Two years ago this month, a bloc of Muscogee County School Board members blocked the retiring superintendent's nine recommended personnel moves -- without explanation.
The chairwoman of the nine-member board called the revolt "shameful." Another board member called it "embarrassing." An administrator called the five rebelling board members "cowards."
Voters were outraged. Two months later, two of the three bloc members up for re-election were ousted.
Now, another election cycle has arrived, and two more bloc members are running. And that two-year-old vote still is a campaign issue.
Susan Andrews, the snubbed superintendent, had decided to retire a month earlier. Five days after she departed the district, the board unanimously approved the same recommended promotions, this time presented by interim Superintendent John Phillips. Critics complained no board members clearly explained why they changed their minds.
Since then, school board members, candidates and voters have debated the uproar's significance. But this much is clear: The result of that May 21, 2012, school board rejection continues to be a hot topic -- and the result of this year's May 20 school board election could depend on how voters interpret that history.
This past week, the Ledger-Enquirer revisited the controversy to shed light on what some consider one of the darkest moments in the Muscogee County School District's 64-year history. The hope was that time and distance have allowed the actors in this political drama to answer unanswered questions. Here's what the L-E learned from those interviews.
Andrews, speaking for the first time on the record about this controversy, insisted none of the board members who voted against those personnel recommendations ever expressed a concern about them to her.
District 2 representative John Wells, who is running for re-election, said he indeed asked Andrews "lots of questions," but he refused to be specific.
District 1 representative Pat Hugley Green, who isn't up for re-election, also contended she "had some questions" for Andrews, but Green also wouldn't be specific.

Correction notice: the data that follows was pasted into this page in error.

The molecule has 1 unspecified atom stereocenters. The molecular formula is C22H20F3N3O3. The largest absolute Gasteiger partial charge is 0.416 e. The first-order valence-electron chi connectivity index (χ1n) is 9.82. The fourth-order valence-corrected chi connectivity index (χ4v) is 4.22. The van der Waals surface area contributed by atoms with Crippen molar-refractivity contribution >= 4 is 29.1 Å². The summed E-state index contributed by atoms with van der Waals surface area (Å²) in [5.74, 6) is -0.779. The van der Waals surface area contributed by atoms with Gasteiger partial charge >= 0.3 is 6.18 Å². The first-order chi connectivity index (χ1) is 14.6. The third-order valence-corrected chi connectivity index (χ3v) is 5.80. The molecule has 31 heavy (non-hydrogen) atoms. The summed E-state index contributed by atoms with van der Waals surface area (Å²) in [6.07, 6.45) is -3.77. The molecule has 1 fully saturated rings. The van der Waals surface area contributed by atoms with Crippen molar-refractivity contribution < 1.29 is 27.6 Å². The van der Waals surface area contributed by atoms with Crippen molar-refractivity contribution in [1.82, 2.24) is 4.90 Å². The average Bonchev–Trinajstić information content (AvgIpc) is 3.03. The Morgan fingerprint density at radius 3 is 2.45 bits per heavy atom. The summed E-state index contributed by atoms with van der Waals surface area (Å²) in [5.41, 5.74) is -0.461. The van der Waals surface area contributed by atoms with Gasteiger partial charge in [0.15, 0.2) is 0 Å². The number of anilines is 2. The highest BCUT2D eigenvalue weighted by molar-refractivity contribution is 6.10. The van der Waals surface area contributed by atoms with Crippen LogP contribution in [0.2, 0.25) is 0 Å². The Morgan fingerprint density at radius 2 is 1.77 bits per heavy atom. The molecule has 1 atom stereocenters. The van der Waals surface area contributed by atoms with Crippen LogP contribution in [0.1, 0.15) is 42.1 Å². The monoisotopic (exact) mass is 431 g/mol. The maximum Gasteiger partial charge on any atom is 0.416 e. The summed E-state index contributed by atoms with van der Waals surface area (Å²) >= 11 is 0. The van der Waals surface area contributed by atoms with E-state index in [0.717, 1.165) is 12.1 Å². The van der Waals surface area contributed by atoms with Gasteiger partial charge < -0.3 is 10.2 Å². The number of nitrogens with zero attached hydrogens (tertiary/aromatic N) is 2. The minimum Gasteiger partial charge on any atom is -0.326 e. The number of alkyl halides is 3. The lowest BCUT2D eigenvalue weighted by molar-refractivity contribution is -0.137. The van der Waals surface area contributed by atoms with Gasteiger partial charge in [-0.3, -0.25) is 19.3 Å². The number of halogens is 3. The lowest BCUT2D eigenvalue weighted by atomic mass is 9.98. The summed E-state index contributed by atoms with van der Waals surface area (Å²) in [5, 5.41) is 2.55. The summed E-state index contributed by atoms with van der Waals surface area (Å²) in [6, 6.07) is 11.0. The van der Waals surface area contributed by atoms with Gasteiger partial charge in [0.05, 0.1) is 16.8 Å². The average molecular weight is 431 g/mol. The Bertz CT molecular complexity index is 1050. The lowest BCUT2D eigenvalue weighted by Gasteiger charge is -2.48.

District 8 representative Beth Harris, also up for re-election, asked the Ledger-Enquirer to email her its questions, but she didn't reply before deadline.
Two years ago, Norene Marvets was the District 7 representative and James Walker was the District 3 representative, but they were unseated in the 2012 election. They weren't reached for comment this past week.
District 4 representative Naomi Buckner, who is up for re-election but is running unopposed, is the only other board member who voted against one of Andrews' recommendations that night. Buckner voted against only the recommended principal for Richards Middle School in a 6-3 vote. The other proposed promotions were blocked 5-4 by Green, Harris, Marvets, Walker and Wells.
Cathy Williams, the board's lone county-wide representative and the chairwoman two years ago, alleged the five board members who blocked all of Andrews' moves conspired against the superintendent. Williams, who isn't seeking re-election, named Wells as the ring leader. Wells denied any collusion.
District 6 representative Mark Cantrell, who is running for re-election but doesn't face opposition, claimed Wells called him the day of the board meeting to vote against all of the recommended promotions.
Cantrell recalled, "I just spoke from the heart and told him, 'That ain't right, John.'"
The Ledger-Enquirer asked Wells in an email and voicemail whether that allegation is true, but he didn't respond before deadline.
The campaigns for one of Wells' three challengers for the District 2 seat, John F. Thomas, and Harris' opponent in District 8, Frank Myers, mailed flyers to residents this past week highlighting that two-year-old vote. The flyers call the vote "one of the most embarrassing and disgraceful abuses of political power ever witnessed in our city."
A video titled "Muscogee County Fiasco" shows the divisive vote and still gets hits on YouTube. It has attracted more than 2,000 views.
Green accused Williams of violating the board's code of ethics by campaigning against another board member.
"The only place I see people bringing this up is on Cathy Williams' Facebook page," Green said.
Green refused to show the Ledger-Enquirer where in the code such a violation is mentioned. The Ledger-Enquirer couldn't find it, and Georgia School Boards Association communications director Justin Pauly said it doesn't exist in the statewide model code each local board must adopt. The code does, however, state that each board member should "communicate in a respectful professional manner with and about fellow board members."
Beyond this election, Charles Lawhon, the district's PTA director, mentioned another reason why the board's two-year-old vote still matters: the Special Purpose Local Option Sales Tax, which funds the school district's capital projects and expires at the end of this year. Superintendent David Lewis has said he plans to ask the board to seek renewal of the SPLOST and authorize a referendum for voters to approve next year, probably in May 2015.
Lawhon, a member of the citizen committee overseeing the SPLOST, said the board has lost too much trust for him to agree to renew the 1 percent sales tax.